Numbers don't lie: Apple's ascent eviscerates Microsoft
How the mighty have fallen – and how swiftly
Comment Microsoft Windows once enjoyed a seemingly insurmountable dominance over operating systems offered by Apple, but new market share number-crunching shows Apple's inexorable rise blasting gaping holes in Redmond's once-impregnable battlements.
According to stat-happy analyst Horace Dediu , founder of Asymco , the ratio of shipments of Windows PCs to Macs peaked in 2004 at a hefty 56-to-1. Since then, that ratio has plummeted to about 19-to-1.
But that's only counting Windows versus Mac OS X. If you factor in iOS devices, the ratio drops to less than 2-to-1. If you're a Microsoft devotee or an Apple hater – or both – that's very, very bad news.
"Considering the near future," Dediu writes  on the Asymco blog, "it's safe to expect a 'parity' of iOS+OS X vs. Windows within one or two years. The install base may remain larger for some time longer but the sales rate of alternatives will swamp it in due course."
Oh, how the mighty have fallen, and how fast the empire's decline.
2004 was a good year for Microsoft. Since then, not so much (source: Asymco)
As Dediu rightly points out, sales ratios are not only a measure of market share, but more importantly a measure of dominance: businesses, developers, and the ecosystem in general tend to gravitate around the dominant player in any market.
To paraphrase a truism coined in reference to Big Blue, no one ever got fired for buying Windows. Or, as Dediu puts it, "The stronger you are, the stronger you get."
So what happened in 2004? Dediu suggests that one factor might be the rise in portable computing and the strength of Apple's laptop offerings. That may very well be true, but Apple's PowerBook line was already a success, and had been strengthened three years earlier when the titanium-bodied, thoroughly modern PowerBook G4  was announced in January 2001.
More importantly, the years after the turn of the millennium saw an overall maturing of Apple's product line. After the PowerBook G4, for example, the Power Mac G5 , released in June 2003, introduced an easily serviceable tower for grown-ups. In August 2004, the iMac G5  replaced the Hostess Sno Ball  iMac (which had replaced its fruity predecessors two years before) with a more adult, consumer-assuring all-in-one.
But perhaps more important to Apple's rise and Microsoft's decline was the January 2004 introduction of a decidedly more childlike product, the iPod mini , which was the breakaway product in that line, and which went on to solidly secure Apple's growing presence in the consumer electronics market.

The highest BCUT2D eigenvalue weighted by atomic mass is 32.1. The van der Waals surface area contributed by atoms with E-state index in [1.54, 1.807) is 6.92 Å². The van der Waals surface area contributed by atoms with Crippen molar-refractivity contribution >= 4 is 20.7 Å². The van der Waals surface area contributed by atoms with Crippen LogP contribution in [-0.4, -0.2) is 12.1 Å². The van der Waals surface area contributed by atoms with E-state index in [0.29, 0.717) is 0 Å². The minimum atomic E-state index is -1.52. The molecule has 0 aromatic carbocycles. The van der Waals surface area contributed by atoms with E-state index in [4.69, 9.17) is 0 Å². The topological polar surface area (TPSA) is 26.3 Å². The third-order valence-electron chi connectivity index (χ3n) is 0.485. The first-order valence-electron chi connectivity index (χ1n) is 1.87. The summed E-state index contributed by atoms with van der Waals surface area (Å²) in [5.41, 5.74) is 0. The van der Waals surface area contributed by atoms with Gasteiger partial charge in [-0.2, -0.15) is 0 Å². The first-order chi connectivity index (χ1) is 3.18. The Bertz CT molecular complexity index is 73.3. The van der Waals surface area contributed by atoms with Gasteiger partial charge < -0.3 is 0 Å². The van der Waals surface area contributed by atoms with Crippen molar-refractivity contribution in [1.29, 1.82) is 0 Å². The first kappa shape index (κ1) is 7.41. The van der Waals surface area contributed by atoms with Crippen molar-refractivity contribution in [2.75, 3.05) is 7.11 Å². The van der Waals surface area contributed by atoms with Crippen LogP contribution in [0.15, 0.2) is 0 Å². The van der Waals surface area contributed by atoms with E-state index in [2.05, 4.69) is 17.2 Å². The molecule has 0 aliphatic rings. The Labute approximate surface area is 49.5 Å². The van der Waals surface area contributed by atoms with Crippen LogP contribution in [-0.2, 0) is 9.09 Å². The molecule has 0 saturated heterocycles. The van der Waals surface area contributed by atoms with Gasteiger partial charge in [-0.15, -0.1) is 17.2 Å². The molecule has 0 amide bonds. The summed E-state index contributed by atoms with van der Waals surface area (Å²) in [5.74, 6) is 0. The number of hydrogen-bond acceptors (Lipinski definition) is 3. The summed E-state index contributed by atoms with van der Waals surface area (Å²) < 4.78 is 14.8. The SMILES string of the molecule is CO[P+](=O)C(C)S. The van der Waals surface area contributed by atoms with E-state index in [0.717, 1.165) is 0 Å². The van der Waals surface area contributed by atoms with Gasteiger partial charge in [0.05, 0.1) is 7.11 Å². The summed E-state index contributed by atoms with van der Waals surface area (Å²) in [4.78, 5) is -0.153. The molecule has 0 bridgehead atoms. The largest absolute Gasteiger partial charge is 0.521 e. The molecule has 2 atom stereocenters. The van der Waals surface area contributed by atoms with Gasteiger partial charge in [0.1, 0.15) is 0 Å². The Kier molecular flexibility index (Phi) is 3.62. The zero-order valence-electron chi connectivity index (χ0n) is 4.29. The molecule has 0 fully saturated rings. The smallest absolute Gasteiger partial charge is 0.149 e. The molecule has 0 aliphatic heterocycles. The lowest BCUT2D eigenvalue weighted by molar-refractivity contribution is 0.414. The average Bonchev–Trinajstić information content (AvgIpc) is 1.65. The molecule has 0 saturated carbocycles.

And make no mistake about it, Apple is to digital-content consumers what Microsoft is to business: the dominant player. And as the BYOD  consumerization of IT continues to unfold, Apple's threat to Microsoft can only grow.
There's been a quite a bit of discussion – as well there should be – as to whether the consumer-friendlier, Metro-ized Windows 8 will give Redmond a much-needed boost. One question that hasn't been frequently asked, however, is "Why should it?"
With Android available for those manufacturers and users who prefer a more-open platform, and OS X and iOS available to those who prefer the security of a walled garden, what exactly is the crying consumer need that Windows 8 will satisfy better than Android, iOS, or OS X, other than its ability to run legacy apps?
There is, of course, the possibility that the Metro experience will delight some, but it's going to have to be mighty, mighty delightful to make a dent in a consumer market in which Apple and Google's Android partners have well-established fiefdoms, and which is tunneling its way into the enterprise one handset and one tablet at a time.
In 2004, Microsoft began its plummet from hegemony. It will be more than a little interesting to see how Ballmer & Co. are faring exactly one decade later.
Speaking of the slippage of Redmond's operating system dominance, Finnish prognosticator Dediu opines, "The consequences are dire for Microsoft."
We agree. ®